Arts, Day in the life

Desirable Dark Art

I know this might be an odd item to post for Easter, but the last thing I expected to get out of a writing program was the discovery of a haunting painter. (Silly, as I ignored the fact that the class was in the Milton Rhodes Center for the Arts in Winston-Salem, NC)

Behind the lecturer was this painting entitled The Gathering.

Intense, no? I’ve seen a few graveyards like this, but not in this kind of light.

As great as the lecture was, I found myself studying this painting more than paying attention to the speaker. And I wasn’t alone. A couple of us took photos and one woman had already looked up the artist online at:

barn owl barn swallow

He explores the delicate polarity of life by showcasing nature before a backdrop of mist and manufactured landscapes.


This Asheville artist has me inspired.

Go to his site and check out more.

Oh, and . . .

Image result for images of easter



What Inspires You?

Image result for ward nichols paintings

Ward Nichols, in WNC Magazine

Once upon a time I wanted to be a painter. But well-meaning folks (or perhaps fearful) instilled in me the idea of the “starving artist.”

I heard things like, “You’ll starve to death.”

“Who would you run to when the rent came due?”

“It takes years to become good enough to make money with art.”

“Artists are born, not taught. You would have to have displayed an aptitude before you could walk.”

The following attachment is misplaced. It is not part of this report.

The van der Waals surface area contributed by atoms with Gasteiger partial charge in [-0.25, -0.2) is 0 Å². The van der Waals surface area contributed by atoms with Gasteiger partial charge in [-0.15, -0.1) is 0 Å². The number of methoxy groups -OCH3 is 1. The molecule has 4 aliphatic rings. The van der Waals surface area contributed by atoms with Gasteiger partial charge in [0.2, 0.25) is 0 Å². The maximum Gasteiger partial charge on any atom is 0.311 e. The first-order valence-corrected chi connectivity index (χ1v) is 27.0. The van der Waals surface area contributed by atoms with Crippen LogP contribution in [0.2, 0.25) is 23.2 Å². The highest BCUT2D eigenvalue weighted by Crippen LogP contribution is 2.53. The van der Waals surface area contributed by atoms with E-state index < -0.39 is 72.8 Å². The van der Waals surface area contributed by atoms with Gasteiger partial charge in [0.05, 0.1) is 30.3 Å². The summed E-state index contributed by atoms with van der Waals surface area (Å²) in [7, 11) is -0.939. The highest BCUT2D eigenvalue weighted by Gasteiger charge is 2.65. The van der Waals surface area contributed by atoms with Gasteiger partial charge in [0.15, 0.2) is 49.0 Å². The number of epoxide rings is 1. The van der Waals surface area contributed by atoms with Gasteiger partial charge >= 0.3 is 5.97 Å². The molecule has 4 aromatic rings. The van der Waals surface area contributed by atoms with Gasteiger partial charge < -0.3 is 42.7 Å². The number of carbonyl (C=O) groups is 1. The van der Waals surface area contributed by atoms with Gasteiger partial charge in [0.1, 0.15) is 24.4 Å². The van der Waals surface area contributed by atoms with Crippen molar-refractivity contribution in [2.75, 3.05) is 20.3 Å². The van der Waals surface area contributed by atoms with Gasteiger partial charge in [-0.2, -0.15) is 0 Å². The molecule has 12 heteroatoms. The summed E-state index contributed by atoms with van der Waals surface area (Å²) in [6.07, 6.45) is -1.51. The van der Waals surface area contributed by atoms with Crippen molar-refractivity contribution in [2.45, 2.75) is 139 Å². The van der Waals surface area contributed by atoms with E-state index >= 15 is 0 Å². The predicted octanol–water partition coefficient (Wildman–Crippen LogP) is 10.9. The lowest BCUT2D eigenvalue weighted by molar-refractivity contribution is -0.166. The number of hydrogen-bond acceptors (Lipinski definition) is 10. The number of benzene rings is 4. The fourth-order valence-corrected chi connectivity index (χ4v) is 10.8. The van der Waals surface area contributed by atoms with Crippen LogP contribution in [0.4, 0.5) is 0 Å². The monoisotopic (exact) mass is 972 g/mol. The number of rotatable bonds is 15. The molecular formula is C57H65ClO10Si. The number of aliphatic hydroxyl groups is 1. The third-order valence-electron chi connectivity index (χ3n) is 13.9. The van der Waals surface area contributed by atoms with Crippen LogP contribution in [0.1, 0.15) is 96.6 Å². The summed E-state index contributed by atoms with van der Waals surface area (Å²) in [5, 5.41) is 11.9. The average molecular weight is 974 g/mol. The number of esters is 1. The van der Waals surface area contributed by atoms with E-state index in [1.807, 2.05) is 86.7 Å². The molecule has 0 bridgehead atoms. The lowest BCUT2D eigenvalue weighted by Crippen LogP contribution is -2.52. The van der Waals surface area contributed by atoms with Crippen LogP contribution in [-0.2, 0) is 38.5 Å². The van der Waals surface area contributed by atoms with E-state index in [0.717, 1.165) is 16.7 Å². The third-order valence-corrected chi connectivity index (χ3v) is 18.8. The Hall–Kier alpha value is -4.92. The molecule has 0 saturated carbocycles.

When I was very young, my grandmother rented a room in her house to a painter, whose work never showed in big galleries. I don’t even know how she made her living. I know she passed away before I graduated high school. And until I’d lost everything in a fire, I had the most exquisite realist painting of a fawn lying in tall grass that she had painted for me. I wanted to be like her and paint nature as she had. Joan Wilson was the first artist to make an impression on me. To this day, my cousin haunts garage sales and thrift stores in the hopes of discovering a piece of her lost work.

Realism done well astounds me. This weekend I walked into a small local gallery to the works of Ward Nichols, clutched my chest and gasped. Ask anyone who knows me and they will tell you that I am not easy to impress. I was on a cloud, which happened to be one of his favorite subjects. This is one of the few artists who makes his living from his art. At 86, he’s now celebrating 50 years as an artist and keeps a vulture near his easel to remind him to not waste a moment.  His biography said that he knew he was born to be an artist because his name is Draw spelled backwards.

Image result for ward nichols paintings

Cohesive, on display at the Wilkes Art Gallery

The detail in tiny blades of grass and bare tree branches, blemishes in the wood planks of dilapidated barns, tire treads in snow, and the bolts on each component of a steam locomotive took my breath away. His still life metal work is so flawless that I had to study each piece to be sure it was not a photograph. This artist understands light, use of negative space, and color restraint. He documents places that no longer stand and handles nostalgia like a historian.